Jamie Boring, executive director of the Anchorage Downtown Partnership, spoke about the drop in crime downtown experienced with the addition of foot patrols.

Under Mayor Berkowitz, APD has grown to over 400 officers with another 56 in the training cycle. There are also more than 90 officers eligible to retire. Still, 2017 will see some gains, Capt. Case said, and encouraged students to think about applying for the academy.

Monday, March 27, 2017

Alternative court panel discussion Thursday, March 30

Join the UAA Justice Club as they present a panel discussion of alternative courts in Alaska's state and federal district courts.
  • Date: Thursday, March 30
  • Time: 7:00–8:30 p.m.
  • Location: UAA/APU Consortium Library, LIB 307
  • Admission: Free
Drug courts, veteran courts and reentry courts offer offenders an opportunity to work with a collaborative team toward treatment and rehabilitation. Learn more about how these courts operate with:
  • U.S. District Court Chief Magistrate Judge Deborah M. Smith
  • Federal Probation Officer Chris Liedike
  • Assistant Professor Cory Lepage
  • Assistant Public Defender Ben Muse
  • Assistant District Attorney Heather Nobrega
National Criminal Justice Month events are sponsored by the Justice Center and the UAA Justice Club.

Friday, March 24, 2017

Alaska Criminal Justice Working Group reviews preliminary Results First data

Dr. Brad Myrstol, Justice Center faculty and director of the Alaska Justice Information Center (AJiC) and the  Alaska Justice Statistical Analysis Center (AJSAC),  presented Results First benefit to cost model estimates on a dozen Alaska Department of Corrections (ADOC) programs to the Alaska Criminal Justice Working Group (ACJWG)  in Juneau last week.  Public Safety Commissioner Walter Monegan, Supreme Court Justice Joel Bolger,  Attorney General Jahna Lindemuth,  Corrections Commissioner Dean Williams, Mental Health Trust Authority Chief Operating Officer Steve Williams, were among those who responded to the findings with vigorous discussion, including how results might be used to inform future decision-making by policy makers and program heads in the criminal justice system.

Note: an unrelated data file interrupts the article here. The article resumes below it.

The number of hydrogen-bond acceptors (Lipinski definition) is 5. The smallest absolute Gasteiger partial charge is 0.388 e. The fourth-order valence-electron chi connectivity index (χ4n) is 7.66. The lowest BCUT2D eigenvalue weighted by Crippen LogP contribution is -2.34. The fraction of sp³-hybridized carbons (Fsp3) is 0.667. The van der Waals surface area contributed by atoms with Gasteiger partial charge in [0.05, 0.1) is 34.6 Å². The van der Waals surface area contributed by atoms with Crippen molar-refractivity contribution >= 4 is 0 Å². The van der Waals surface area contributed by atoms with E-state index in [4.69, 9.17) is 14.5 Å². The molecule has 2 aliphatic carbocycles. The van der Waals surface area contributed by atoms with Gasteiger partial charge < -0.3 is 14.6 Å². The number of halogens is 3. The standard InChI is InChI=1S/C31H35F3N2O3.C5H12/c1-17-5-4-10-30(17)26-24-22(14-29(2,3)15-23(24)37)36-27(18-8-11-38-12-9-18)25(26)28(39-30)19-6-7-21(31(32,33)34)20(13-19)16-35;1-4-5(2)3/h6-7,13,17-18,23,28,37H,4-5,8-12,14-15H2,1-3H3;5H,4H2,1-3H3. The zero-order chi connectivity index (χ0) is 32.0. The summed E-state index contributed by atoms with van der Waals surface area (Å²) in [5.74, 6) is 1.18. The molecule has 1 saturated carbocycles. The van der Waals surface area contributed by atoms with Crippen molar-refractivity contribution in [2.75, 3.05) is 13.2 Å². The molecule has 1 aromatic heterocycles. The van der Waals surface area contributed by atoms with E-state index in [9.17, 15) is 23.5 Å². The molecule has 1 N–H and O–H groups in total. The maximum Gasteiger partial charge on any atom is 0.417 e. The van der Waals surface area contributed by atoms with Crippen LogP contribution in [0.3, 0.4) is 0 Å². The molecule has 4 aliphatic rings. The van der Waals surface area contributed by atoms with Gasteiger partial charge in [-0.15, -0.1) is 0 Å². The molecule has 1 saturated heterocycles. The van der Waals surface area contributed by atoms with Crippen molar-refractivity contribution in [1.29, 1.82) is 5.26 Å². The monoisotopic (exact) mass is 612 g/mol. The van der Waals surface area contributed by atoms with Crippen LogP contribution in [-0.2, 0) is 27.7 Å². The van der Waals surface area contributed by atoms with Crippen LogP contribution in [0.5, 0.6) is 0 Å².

Dr. Brad Myrstol
Dr. Araceli Valle
Dr. Myrstol and Dr. Araceli Valle, AJiC research professional, fielded questions from the working group regarding how costs of programs were determined as well as how recidivism rates were calculated. They told the working group that program costs were provided by ADOC and only the state’s investment in programs was used to calculate each program’s benefit cost ratio, a monetary measure of the state’s return on investment. Estimates of recidivism reduction and victimization costs avoided when recidivism is reduced were derived from research conducted outside of Alaska.

Alaska is one of more than 30 jurisdictions throughout the country to partner with the Pew-MacArthur Results First Initiative. The initiative  uses innovative research tools to analyze the benefit cost ratio of evidence-based programs designed to reduce recidivism.

“The presentation went well,” Dr. Myrstol said. “It generated a lot of discussion and gave the group a lot to think about how this specific resource can be used to inform future program investment decisions.”

Other programs to be run through the Results First adult criminal justice model include therapeutic courts, ASAP (Alcohol Safety Action Program), and Alaska’s batterers’ intervention programs.

Zonta Club awards Blumenstein at Choose Respect event

Dr. Lindsey Blumenstein speaks at Choose Respect event
Dr. Lindsey Blumenstein, Justice faculty, spoke of the need for continued work to address intimate partner and sexual violence at yesterday's Choose Respect march in Anchorage. She presented data from the Alaska Victimization Survey on the impact of stalking on victims of intimate partner and sexual violence. In recognition of her work to make a difference in the lives of women and girls of Alaska, Dr. Blumenstein received the Zonta Rose Day award from the Zonta Club of Anchorage.  Zonta is a service organization dedicated to improving the lives of women and children through education, funds and service projects.

Tales from territorial lawyers and judges in new book

The Biggest Damned Hat: Tales from Alaska's Territorial Lawyers and JudgesUniversity of Alaska Press released The Biggest Damned Hat: Tales from Alaska's Territorial Lawyers and Judges by Pamela Cravez, editor of the Alaska Justice Forum and research associate at the Justice Center.

Built on interviews and oral histories from more than fifty lawyers who worked in Alaska before 1959, and buttressed by research into legal history, The Biggest Damned Hat provides new perspectives on Alaska history from gold rush times to statehood. Clubby, passionate and powerful, territorial lawyers developed their own brand of civil and criminal law in the face of uneven and, at times, unscrupulous federally appointed judges. Bringing to life a time long past—when some of the best lawyers had little formal legal education—The Biggest Damned Hat fills in a crucial part of Alaska’s history.